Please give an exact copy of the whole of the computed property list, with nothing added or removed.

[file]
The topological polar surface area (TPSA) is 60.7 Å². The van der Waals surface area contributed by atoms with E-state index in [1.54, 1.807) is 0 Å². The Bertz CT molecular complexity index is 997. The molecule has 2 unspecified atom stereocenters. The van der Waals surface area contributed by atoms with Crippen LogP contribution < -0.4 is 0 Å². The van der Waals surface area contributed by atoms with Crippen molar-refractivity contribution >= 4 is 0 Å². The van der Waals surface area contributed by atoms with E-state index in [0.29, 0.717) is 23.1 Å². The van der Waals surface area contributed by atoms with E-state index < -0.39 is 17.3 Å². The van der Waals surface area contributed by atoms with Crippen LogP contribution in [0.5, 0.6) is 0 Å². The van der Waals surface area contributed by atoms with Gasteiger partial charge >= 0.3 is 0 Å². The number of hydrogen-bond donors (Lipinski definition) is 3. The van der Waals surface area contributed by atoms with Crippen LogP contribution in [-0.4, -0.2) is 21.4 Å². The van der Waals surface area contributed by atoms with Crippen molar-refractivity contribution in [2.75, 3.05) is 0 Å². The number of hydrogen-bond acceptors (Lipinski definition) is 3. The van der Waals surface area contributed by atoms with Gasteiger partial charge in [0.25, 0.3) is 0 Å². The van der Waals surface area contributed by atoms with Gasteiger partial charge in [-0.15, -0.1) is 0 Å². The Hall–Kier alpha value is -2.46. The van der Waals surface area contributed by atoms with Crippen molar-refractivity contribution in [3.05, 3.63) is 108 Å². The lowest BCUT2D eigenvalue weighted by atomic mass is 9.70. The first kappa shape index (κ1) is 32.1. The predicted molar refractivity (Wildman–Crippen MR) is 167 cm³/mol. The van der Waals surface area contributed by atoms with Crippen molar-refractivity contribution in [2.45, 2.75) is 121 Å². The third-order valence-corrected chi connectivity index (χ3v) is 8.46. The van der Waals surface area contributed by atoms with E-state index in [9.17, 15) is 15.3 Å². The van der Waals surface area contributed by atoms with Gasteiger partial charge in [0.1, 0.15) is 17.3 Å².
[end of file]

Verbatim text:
The topological polar surface area (TPSA) is 60.7 Å². The van der Waals surface area contributed by atoms with E-state index in [1.54, 1.807) is 0 Å². The Bertz CT molecular complexity index is 997. The molecule has 2 unspecified atom stereocenters. The van der Waals surface area contributed by atoms with Crippen LogP contribution < -0.4 is 0 Å². The van der Waals surface area contributed by atoms with Crippen molar-refractivity contribution >= 4 is 0 Å². The van der Waals surface area contributed by atoms with E-state index in [0.29, 0.717) is 23.1 Å². The van der Waals surface area contributed by atoms with E-state index < -0.39 is 17.3 Å². The van der Waals surface area contributed by atoms with Crippen LogP contribution in [0.5, 0.6) is 0 Å². The van der Waals surface area contributed by atoms with Gasteiger partial charge >= 0.3 is 0 Å². The number of hydrogen-bond donors (Lipinski definition) is 3. The van der Waals surface area contributed by atoms with Crippen LogP contribution in [-0.4, -0.2) is 21.4 Å². The van der Waals surface area contributed by atoms with Crippen molar-refractivity contribution in [2.75, 3.05) is 0 Å². The number of hydrogen-bond acceptors (Lipinski definition) is 3. The van der Waals surface area contributed by atoms with Gasteiger partial charge in [0.25, 0.3) is 0 Å². The van der Waals surface area contributed by atoms with Gasteiger partial charge in [-0.15, -0.1) is 0 Å². The Hall–Kier alpha value is -2.46. The van der Waals surface area contributed by atoms with Crippen molar-refractivity contribution in [3.05, 3.63) is 108 Å². The lowest BCUT2D eigenvalue weighted by atomic mass is 9.70. The first kappa shape index (κ1) is 32.1. The predicted molar refractivity (Wildman–Crippen MR) is 167 cm³/mol. The van der Waals surface area contributed by atoms with Crippen molar-refractivity contribution in [2.45, 2.75) is 121 Å². The third-order valence-corrected chi connectivity index (χ3v) is 8.46. The van der Waals surface area contributed by atoms with E-state index in [9.17, 15) is 15.3 Å². The van der Waals surface area contributed by atoms with Gasteiger partial charge in [0.1, 0.15) is 17.3 Å².